A group of Malaysian citizens overseas has filed a lawsuit against the Election Commission (EC) asking the High Court to compel the EC to register them as absent voters. The group of six Malaysians, who all work in the UK, applied to be registered as absent voters in order to be able to vote in the coming general election, but were instead registered by the EC as ordinary voters, who must return to Malaysia to vote in person.
At present, the EC only allows government servants, members of any armed forces and full-time students to register as absent voters, so as to be entitled to vote by post at the next election. The bulk of Malaysian citizens living overseas, who are working in the private sector, and those who are retired or unemployed, are required to return to Malaysia to vote in person.
In addition, although the existing regulations allow all Malaysian students over the age of 21 to register as absent voters, Malaysian students overseas who have attempted to register have had to overcome many obstacles put in their way, with some embassies and consulates refusing to register students who were not sponsored by the government, and others refusing to register students who had previously registered as ordinary voters at home. Although the EC has clarified that all students are eligible to register as absent voters, as recently as this month, the Malaysian consulate in New York was still telling students that only government scholars could register as absent voters.
Dr Teo Hoon Seong, one of the litigants, said:
“I believe that the right to vote is the fundamental cornerstone of democracy. It is the absolute duty of government to ensure that each and every citizen is treated equally within the law in a manner which allows them to exercise this right.
The lawsuit, which was filed at the KL High Court on Tuesday and served on the Attorney-General and the EC on Friday afternoon, is based on Articles 8, 10 and 119 of the Federal Constitution, and is supported by the MyOverseasVote campaign for voting rights for an estimated 700,000 to 1 million Malaysian citizens who live and work overseas, and follows in the wake of the Global Bersih 2.0 movement, where Malaysians around the world turned out on 9 July 2011 to support clean and fair elections in Malaysia and to demand voting rights for Malaysians overseas.
A MyOverseasVote spokesman said:
“The extraordinary thing about the current regulations is that a Malaysian serving in the Israeli army would be entitled to vote in the next Malaysian general election as an absent voter, but a Malaysian who works overseas for Petronas, which contributes 40% of Malaysian government revenue, would not”
Dr Teo added:
“To say that only certain groups of citizens are allowed the postal ballot is a nonsense that amounts to outright discrimination against the others who aren’t. There are nearly a million Malaysians living overseas. Re-enfranchise them now and give them their rights,”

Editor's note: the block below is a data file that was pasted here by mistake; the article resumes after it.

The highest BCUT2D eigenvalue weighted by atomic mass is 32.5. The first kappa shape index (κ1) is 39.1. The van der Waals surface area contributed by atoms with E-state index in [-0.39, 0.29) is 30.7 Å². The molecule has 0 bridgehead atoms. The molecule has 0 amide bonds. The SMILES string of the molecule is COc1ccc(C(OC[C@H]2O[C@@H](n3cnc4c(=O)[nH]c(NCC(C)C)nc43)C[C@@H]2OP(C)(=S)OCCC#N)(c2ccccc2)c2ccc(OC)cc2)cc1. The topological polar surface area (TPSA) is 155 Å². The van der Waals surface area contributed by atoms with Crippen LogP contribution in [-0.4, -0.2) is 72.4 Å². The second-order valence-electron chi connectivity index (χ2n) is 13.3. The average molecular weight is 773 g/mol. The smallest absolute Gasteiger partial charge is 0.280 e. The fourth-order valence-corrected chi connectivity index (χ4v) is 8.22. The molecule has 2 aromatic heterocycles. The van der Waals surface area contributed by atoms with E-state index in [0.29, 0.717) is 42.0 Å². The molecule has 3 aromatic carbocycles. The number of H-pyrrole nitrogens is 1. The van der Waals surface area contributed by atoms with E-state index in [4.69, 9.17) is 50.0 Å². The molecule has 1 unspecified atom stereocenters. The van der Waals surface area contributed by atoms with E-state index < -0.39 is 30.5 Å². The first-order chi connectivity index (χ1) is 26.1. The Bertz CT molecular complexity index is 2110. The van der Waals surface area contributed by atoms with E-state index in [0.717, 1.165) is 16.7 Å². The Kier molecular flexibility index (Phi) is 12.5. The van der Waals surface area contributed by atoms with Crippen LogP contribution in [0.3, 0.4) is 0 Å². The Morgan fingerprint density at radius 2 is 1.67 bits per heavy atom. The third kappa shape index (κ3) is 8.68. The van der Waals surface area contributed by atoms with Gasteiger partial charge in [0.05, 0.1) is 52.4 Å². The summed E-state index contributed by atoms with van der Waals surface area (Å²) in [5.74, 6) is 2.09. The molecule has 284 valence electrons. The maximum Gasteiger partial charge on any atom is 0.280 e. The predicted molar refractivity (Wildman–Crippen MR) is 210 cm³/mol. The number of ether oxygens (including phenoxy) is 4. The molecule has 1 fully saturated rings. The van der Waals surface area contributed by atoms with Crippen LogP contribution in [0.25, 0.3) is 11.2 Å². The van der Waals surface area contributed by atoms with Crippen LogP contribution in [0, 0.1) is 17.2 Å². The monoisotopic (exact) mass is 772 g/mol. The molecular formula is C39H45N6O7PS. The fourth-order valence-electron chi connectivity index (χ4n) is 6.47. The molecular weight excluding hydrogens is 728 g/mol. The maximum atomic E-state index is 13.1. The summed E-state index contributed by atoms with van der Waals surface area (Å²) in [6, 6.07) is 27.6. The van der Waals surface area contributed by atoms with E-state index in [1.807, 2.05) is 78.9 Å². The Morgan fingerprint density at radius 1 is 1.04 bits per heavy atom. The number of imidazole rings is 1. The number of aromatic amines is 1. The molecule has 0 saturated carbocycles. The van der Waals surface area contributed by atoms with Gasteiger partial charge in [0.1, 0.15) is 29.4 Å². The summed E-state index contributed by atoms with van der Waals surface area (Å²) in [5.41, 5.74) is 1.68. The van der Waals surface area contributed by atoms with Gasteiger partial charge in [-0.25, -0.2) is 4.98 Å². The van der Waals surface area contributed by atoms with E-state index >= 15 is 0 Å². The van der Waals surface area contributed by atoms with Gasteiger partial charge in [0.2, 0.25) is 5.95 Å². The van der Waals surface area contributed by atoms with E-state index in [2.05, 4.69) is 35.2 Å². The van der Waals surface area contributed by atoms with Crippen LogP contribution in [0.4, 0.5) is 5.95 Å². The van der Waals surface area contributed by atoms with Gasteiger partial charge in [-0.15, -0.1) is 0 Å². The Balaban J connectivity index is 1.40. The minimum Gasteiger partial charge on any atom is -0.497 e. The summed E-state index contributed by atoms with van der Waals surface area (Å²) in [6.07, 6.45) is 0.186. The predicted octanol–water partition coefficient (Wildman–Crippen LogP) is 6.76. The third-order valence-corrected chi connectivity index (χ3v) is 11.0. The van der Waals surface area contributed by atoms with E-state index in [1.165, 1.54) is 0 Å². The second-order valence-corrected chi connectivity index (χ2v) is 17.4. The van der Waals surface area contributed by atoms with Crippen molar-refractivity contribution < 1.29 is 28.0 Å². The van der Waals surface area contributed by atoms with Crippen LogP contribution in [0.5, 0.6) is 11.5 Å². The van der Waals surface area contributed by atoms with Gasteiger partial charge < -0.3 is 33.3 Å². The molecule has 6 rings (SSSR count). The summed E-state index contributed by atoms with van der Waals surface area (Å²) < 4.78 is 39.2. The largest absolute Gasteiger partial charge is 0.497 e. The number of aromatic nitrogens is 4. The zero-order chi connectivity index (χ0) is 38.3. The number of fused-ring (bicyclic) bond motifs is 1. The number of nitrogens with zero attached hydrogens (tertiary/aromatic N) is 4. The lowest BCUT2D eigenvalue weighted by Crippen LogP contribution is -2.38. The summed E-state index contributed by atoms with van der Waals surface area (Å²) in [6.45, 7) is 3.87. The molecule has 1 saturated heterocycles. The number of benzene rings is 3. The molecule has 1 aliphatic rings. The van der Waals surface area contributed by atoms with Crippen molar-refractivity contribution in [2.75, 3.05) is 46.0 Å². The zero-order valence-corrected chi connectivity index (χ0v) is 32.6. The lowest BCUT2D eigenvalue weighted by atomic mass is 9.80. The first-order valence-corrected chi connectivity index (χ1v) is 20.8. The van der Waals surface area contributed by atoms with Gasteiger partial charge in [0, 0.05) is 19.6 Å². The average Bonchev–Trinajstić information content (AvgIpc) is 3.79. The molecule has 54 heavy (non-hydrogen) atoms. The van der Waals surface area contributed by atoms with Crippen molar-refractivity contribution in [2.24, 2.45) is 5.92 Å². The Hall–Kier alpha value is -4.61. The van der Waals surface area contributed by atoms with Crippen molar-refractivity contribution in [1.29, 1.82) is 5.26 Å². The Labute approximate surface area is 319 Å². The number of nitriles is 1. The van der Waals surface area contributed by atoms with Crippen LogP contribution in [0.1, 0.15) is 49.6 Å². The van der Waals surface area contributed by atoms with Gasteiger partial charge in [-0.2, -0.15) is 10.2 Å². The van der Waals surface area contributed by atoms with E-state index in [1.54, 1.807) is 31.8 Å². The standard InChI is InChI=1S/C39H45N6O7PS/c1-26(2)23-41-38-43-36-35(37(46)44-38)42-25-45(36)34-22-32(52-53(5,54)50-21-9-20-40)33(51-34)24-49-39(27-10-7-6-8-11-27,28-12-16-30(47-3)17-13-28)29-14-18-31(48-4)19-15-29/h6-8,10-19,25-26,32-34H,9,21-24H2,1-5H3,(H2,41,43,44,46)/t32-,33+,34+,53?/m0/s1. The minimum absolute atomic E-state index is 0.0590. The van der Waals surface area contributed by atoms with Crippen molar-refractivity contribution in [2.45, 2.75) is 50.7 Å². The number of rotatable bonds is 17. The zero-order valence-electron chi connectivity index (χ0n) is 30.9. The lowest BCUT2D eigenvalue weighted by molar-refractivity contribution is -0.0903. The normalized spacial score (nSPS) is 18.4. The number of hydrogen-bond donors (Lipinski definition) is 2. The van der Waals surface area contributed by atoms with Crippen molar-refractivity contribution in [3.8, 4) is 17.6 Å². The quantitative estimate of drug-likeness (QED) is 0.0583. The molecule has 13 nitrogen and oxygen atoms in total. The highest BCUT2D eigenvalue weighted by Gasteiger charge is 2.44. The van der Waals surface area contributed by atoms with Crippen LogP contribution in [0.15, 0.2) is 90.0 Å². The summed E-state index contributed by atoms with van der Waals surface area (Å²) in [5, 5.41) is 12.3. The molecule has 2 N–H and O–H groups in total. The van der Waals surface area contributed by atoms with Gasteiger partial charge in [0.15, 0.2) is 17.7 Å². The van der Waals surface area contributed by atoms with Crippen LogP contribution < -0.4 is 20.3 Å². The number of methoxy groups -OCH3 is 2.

Although the EC Chairman, Tan Sri Abdul Aziz Yusof, announced on 25 August 2011 that all Malaysians overseas would be allowed to vote by post, the EC has recently clarified to MyOverseasVote that the EC Chairman had never promised that the EC would do so before the next general election. Two months after the announcement was made, the EC has still taken no action to enable Malaysians overseas even to begin the process of registering as absent voters, which usually takes 3-6 months. Overseas Malaysians are increasingly worried that the 13th General Election will come and go while they continue to be deprived of their constitutional right to vote.
As the MyOverseasVote spokesman explained:
“Few Malaysians working in the private sector are able to take a few weeks off work and to organise flights to return to Malaysia at short notice. And even if they could, it is improbable that all 1 million of them could book flights to return to Malaysia at the same time. And why should they have to, when the EC is already organising diplomatic pouches to send postal ballots to Malaysian embassies and consulates in London, Sydney, New York, Hong Kong, Tokyo, etc., to enable government servants and students to vote?”
Dr Teo called for other overseas Malaysians to contribute to MyOverseasVote’s campaign at www.myoverseasvote.org, concluding:
“It’s time for us to be allowed a stake in our countries future. I want all Malaysians to remember this: the government works for us, not the other way round.”
The lawsuit filed last week seeks to compel the EC to register the six litigants as absent voters and to compel the EC to amend its regulations within 14 days to allow Malaysians overseas to apply to be registered as absent voters. The KL High Court will decide on 14 November 2011 whether to grant permission for the judicial review to proceed.